Jordan Boys is philosophical about having a race victory taken off him for the second time this year.
Boys ran away with Race 2 of the Shannons S5000 Tasman Series on Saturday at Sydney Motorsport Park, at one stage leading by eight seconds before Roberto Merhi closed the margin to less than three at the chequered flag.
However, it was only announced the following morning that Boys had been disqualified from that contest due to a technical infringement relating to the rear wing of his #88.
“It always sucks obviously, and being the year that I've had in Super2, it was all too familiar,” the 24-year-old told Speedcafe.com.
“It was one of those things where I was a little bit too busy over the weekend to really be involved enough to know what had happened, like I was having dinner that night and saw one of the guys walking around with his head down and went and asked him what the go was and found out that way.
“But it is what it is, the team made a mistake and they'll learn from it and we fixed it up for Sunday.
“I guess the positive for me is it wasn't a performance thing and I think everyone knows that we had what it took to run up the front.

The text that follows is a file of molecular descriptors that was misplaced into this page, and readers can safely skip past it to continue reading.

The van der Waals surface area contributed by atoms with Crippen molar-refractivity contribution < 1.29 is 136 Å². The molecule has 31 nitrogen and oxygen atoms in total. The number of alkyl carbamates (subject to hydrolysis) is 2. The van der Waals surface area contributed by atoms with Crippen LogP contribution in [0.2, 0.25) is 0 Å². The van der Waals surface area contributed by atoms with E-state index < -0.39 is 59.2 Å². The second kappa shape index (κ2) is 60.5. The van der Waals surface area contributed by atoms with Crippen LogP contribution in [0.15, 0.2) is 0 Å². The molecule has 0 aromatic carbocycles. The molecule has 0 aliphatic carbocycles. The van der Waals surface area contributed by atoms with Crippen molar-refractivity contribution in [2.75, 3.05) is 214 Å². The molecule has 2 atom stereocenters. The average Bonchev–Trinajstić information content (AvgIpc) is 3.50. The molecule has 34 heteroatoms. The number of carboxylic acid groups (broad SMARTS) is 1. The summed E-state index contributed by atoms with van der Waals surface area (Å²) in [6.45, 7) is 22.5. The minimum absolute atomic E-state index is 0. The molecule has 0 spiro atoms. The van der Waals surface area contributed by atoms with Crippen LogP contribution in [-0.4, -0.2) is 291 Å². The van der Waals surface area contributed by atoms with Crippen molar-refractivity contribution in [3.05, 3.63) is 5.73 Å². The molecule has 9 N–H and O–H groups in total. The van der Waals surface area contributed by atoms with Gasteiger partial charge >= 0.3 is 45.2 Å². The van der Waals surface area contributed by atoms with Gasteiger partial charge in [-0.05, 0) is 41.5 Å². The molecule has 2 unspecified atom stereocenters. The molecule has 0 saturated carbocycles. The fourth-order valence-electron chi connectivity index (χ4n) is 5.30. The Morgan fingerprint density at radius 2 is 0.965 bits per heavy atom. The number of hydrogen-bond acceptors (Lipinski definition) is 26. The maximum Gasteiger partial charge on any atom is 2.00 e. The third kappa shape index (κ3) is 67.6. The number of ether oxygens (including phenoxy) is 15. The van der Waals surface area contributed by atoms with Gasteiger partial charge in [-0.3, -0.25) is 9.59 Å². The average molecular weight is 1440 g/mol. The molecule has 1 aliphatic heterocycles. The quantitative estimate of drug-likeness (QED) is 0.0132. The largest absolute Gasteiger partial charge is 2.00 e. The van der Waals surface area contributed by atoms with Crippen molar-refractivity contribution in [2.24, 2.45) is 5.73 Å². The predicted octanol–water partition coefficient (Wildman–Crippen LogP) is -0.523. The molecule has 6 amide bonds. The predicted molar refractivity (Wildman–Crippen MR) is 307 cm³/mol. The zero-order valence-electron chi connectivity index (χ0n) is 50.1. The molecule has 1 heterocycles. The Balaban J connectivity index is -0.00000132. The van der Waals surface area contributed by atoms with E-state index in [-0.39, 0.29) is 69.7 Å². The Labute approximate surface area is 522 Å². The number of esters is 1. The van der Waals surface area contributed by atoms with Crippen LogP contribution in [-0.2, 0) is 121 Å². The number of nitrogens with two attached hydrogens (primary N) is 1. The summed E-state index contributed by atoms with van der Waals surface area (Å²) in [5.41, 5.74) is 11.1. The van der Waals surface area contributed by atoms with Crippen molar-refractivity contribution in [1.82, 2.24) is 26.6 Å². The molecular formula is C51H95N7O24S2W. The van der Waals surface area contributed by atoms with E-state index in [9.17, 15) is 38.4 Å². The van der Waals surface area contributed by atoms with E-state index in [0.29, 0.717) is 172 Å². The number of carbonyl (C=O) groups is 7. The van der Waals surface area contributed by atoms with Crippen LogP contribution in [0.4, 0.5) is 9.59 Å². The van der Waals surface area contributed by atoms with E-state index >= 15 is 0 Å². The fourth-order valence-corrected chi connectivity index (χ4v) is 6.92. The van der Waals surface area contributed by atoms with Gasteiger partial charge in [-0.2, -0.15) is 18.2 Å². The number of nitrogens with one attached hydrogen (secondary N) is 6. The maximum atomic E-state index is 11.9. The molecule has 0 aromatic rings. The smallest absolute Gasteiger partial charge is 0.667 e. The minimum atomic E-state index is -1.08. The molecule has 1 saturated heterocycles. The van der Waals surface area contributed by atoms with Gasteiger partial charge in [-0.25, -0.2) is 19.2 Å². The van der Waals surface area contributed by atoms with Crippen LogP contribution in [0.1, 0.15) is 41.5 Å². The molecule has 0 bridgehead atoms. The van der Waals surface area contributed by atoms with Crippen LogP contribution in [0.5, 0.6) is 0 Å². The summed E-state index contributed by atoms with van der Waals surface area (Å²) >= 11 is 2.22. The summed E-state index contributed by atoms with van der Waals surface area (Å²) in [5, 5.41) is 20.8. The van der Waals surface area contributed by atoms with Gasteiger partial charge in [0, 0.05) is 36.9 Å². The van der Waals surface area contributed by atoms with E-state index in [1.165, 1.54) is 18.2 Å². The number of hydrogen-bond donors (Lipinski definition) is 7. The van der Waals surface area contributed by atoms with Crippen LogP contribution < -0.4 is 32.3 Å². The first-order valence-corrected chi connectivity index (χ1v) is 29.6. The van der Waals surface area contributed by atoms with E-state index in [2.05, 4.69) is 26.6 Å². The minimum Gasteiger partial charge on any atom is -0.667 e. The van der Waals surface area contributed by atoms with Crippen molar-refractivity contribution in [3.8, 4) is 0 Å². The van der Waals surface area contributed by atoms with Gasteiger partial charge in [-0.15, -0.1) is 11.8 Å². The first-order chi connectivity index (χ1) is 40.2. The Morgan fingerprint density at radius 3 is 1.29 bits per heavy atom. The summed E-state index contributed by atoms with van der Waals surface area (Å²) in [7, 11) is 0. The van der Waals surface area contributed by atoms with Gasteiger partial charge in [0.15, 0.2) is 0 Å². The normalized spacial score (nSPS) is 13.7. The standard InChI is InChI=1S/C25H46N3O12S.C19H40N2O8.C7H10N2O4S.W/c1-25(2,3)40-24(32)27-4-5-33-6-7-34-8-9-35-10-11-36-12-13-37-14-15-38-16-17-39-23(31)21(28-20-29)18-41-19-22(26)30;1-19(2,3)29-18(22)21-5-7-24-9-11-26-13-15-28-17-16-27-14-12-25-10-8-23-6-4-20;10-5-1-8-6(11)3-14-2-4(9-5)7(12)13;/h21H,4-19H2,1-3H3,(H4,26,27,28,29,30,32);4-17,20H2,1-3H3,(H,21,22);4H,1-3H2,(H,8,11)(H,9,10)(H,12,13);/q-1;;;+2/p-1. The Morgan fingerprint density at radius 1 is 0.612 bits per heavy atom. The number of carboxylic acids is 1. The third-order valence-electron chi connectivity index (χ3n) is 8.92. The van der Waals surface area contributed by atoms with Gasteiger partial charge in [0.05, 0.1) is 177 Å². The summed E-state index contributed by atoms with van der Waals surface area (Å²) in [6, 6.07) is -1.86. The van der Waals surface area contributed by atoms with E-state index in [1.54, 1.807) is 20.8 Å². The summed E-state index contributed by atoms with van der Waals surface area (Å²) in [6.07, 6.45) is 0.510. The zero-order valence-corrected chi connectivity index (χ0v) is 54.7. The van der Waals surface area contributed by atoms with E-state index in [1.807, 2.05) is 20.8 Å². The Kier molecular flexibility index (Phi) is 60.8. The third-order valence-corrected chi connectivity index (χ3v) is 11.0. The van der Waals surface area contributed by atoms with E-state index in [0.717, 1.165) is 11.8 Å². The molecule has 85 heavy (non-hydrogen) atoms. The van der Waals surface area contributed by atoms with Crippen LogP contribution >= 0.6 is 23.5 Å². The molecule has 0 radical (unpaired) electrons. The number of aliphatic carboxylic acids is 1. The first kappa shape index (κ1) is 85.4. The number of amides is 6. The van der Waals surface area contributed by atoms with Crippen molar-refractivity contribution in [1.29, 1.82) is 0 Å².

“I know we won the reverse grid one, but I think we had what it took to run in the top three or four, so I think we can take the promising parts out of that.”
“Running in the rain was a bit daunting, being that we couldn't really see, but other than that the race weekend all went pretty well,” he reflected.
“I felt like as a team we did a good job, we were sort of pretty well nowhere in practice and kind of had to build up through and get the car to where we needed to be.”
Having finished the sole Super2 race to have been counted in fourth place, Boys will again be on double duties at Bathurst.
“[Missing out on a Bathurst 1000 co-drive] was the big reason why I went looking for the S5000 opportunity and luckily joined up with 88 Racing,” said Boys.
“Because when I found out I wasn't going to be driving, I kind of thought, I don't want to just do two more races for the year and be done. I wanted to do as much racing as I could.
“Getting to do both categories and keeping myself busy up there will sort of reduce the burn a little bit of not being able to race in the 1000 this year.”
Aaron Cameron leads the race for the coveted Tasman Cup, sitting 19 points clear of both Merhi and Tim Macrow.